Becky Smithson

Becky Smithson ballet and dance shoot

Becky Ballet

The background is the west door of St Saviour's church near Cross Green. It almost looks like it was been superimposed as a background.


For a photographer who is always looking to push and develop their skills, YouTube has a few nuggets if you look hard enough. Whilst searching for anything on portrait photography using flashguns, I came across two videos by Nikon making use of their Creative Lighting System (CLS). Certain cameras in their range can utilise special features built into their flashguns. You can use the built-in flash on the camera to trigger other flashguns remotely. This is a very useful feature because having a flashgun mounted on a camera really limits the creativity of what you can do lighting wise.

Becky Ballet

Here you can see how the lighting creates a rim around her body. Here leggins almost merge with the background. A small pool of light was left on the ground to show Becky was leaping and not just posing.

The first part of the video went through basic lighting techniques. This did not interest me so I skipped ahead to where a photographer called Joe McNally was introduced. He was using Nikon D300 and a few of their flashguns. The results using the Creative Lighting System where stunning! On the second video he visited the Boston Ballet School. I saw what he was doing and the results and I thought, "I have the same gear he is using. Therefore, with a bit of practice, I should be able to reproduce this."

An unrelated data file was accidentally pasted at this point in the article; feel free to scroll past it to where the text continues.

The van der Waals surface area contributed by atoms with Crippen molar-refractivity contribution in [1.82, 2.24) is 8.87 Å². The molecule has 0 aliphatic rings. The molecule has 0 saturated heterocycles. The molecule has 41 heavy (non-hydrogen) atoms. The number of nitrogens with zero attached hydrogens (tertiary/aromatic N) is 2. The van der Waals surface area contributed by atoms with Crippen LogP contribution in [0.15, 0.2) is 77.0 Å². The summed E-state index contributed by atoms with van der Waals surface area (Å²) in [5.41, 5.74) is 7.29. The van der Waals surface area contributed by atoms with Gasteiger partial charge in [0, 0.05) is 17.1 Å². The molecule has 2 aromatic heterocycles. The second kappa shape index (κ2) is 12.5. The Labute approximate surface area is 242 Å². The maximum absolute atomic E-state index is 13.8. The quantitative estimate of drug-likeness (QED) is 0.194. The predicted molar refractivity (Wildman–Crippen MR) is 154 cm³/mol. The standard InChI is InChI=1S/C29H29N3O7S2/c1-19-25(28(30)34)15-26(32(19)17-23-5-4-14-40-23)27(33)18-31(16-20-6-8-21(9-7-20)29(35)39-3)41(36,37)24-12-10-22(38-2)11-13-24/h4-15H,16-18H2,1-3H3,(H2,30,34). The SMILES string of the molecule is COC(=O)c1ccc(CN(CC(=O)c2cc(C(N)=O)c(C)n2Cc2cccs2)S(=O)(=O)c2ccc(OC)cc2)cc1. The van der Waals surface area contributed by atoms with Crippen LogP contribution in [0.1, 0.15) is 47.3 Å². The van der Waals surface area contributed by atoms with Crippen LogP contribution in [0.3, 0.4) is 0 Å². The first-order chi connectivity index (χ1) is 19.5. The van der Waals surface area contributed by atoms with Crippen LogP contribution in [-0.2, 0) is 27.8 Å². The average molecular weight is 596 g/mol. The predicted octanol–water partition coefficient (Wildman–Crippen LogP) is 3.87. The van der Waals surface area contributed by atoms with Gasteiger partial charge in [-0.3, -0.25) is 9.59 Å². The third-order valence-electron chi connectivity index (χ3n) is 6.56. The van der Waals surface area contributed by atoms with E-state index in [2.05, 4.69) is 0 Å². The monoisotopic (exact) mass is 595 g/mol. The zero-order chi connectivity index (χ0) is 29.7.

Becky Ballet

Here Becky looks like she is leaping out of the darkness. Her left hand can just been seen. Again, there is just enough light to separate her waist from the background.

The very first photo shoot I ever did was with my then housemate Tricia and her friend Becky. Both of them are dancers. I gave Becky a call to see if she could do few ballet leaps and jumps for me and I would try this out. She was very helpful.

The shoot

This was done outside the west facing side of St Saviour's church up the hill from the Royal Armouries in Leeds. You can see the wall and door in the photo at the top.

Two flashguns were placed either side of Becky triggered and controlled by my camera. I had her either jump up or take run ups with the apex of her leap between the two flashguns. This lighting set up is know as "badger lighting". It means the subject is lit evenly from either side. You have to be careful how you use it because it can be very unflattering if the face is lit from either side. The result is a dark shadow right down the middle of the face if the model is facing directly towards the camera. In this case the objective was to create a rim light around her body accentuating the shape and form of her body. Wearing a black leotard and half length leggings helped too. This included highlighting her waist so it stood out from the background.

Becky Ballet

This photograph is pretty much how it was taken. You can see the Royal Armouries in the background.

I then decided I wanted to see if I should fade the background to black or almost. This meant taking control of the camera and using manual mode. Up until then I had let the camera work out the correct exposure.

We also tried an effect I saw whilst in a John Denton photography seminar in Bradford. He had taken photographs of models with very foreboding and moody clouds in the background. He said the clouds were not that dark on the day. But, if you use a strong light on the model the clouds in the background will look darker. This may have just whooshed over your head, but to an experienced photographer it is just a matter of getting the right exposure and lighting levels. You play around until it works. Whoosh again!

Becky Ballet